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Clinical Research Papers:

Old age at diagnosis increases risk of tumor progression in nasopharyngeal cancer

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Oncotarget. 2016; 7:66170-66181. https://doi.org/10.18632/oncotarget.10818

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Jing-Dun Xie, Fu Chen, Yao-Xuan He, Xiao-Di Chen, Guo-Ye Zhang, Zhi-Kun Li, Jing Hong, Dan Xie and Mu-Yan Cai _

Abstract

Jing-Dun Xie1,*, Fu Chen2,*, Yao-Xuan He1, Xiao-Di Chen1, Guo-Ye Zhang1, Zhi-Kun Li1, Jing Hong1, Dan Xie3 and Mu-Yan Cai3

1 Department of Anesthesiology, Sun Yat-sen University Cancer Center, State Key Laboratory of Oncology in South China, Collaborative Innovation Center for Cancer Medicine, Guangzhou, China

2 Department of Clinical Laboratory, Guangdong Provincial Hospital of Traditional Chinese Medicine, Guangzhou, China

3 Department of Pathology, Sun Yat-sen University Cancer Center, State Key Laboratory of Oncology in South China, Collaborative Innovation Center for Cancer Medicine, Guangzhou, China

* These authors have contributed equally to this work

Correspondence to:

Mu-Yan Cai, email:

Dan Xie, email:

Keywords: nasopharyngeal cancer, age, tumor progression, prognosis

Received: February 16, 2016 Accepted: July 09, 2016 Published: July 24, 2016

Abstract

Age at diagnosis has been found to be a prognostic factor of outcomes in various cancers. However, the effect of age at diagnosis on nasopharyngeal cancer (NPC) progression has not been explored. We retrospectively evaluated the relationship between age and disease progression in 3,153 NPC patients who underwent radiotherapy, chemotherapy, or chemoradiotherapy between 2007 and 2009. Patients were randomly assigned to either a testing cohort or a validation cohort by computer-generated random assignment. X-tile plots determined the optimal cut-point of age based on survival status to be ≤61 vs. >61 years. Further correlation analysis showed that age >61 years was significantly correlated with the tumor progression and therapeutic regimen in both testing and validation cohorts (P <0.05). In the present study, we observed that older age (>61 years) was a strong and independent predictor of poor disease-free survival (DFS) and cancer-specific survival (CSS), in both univariate and multivariate analyses. Age was also found to be a significant prognostic predictor as well (P <0.05) when evaluating patients with the same disease stage. ROC analysis confirmed the predictive value of age on NPC-specific survival in both cohorts (P <0.001) and suggested that age may improve the ability to discriminate outcomes in NPCs, especially regarding tumor progression. In conclusion, our study suggests that older age at NPC diagnosis is associated with a higher incidence of tumor progression and cancer-specific mortality. Age is a strong and independent predictor of poor outcomes and may allow for more tailored therapeutic decision-making and individualized patient counseling.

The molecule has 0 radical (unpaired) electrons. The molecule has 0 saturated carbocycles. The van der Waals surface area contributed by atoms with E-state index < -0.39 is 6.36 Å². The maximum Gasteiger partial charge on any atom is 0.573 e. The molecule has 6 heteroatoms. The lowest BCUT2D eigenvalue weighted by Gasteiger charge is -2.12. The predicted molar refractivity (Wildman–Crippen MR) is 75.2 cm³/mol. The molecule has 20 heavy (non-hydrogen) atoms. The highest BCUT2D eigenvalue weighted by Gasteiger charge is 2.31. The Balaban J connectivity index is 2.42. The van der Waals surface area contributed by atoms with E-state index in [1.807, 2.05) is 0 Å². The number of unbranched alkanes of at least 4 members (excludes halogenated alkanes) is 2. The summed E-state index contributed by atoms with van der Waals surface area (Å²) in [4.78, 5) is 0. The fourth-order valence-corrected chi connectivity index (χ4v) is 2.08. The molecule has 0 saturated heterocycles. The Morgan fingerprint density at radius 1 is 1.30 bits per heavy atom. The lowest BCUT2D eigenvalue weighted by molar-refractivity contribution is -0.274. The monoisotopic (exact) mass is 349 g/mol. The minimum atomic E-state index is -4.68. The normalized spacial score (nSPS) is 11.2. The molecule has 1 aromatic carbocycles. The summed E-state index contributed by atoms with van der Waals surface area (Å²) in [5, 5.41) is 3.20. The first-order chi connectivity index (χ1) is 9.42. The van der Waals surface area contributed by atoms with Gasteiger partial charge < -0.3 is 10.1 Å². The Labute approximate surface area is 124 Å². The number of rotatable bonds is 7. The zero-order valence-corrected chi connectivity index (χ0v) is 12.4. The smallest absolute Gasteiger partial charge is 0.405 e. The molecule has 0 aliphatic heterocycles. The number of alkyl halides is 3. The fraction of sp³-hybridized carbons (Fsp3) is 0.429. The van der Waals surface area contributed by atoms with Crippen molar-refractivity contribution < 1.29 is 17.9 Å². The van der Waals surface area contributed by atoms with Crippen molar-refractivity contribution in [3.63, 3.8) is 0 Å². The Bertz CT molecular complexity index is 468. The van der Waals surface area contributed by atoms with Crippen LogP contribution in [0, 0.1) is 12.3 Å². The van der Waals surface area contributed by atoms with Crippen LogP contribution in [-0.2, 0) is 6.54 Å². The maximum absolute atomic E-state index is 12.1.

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INTRODUCTION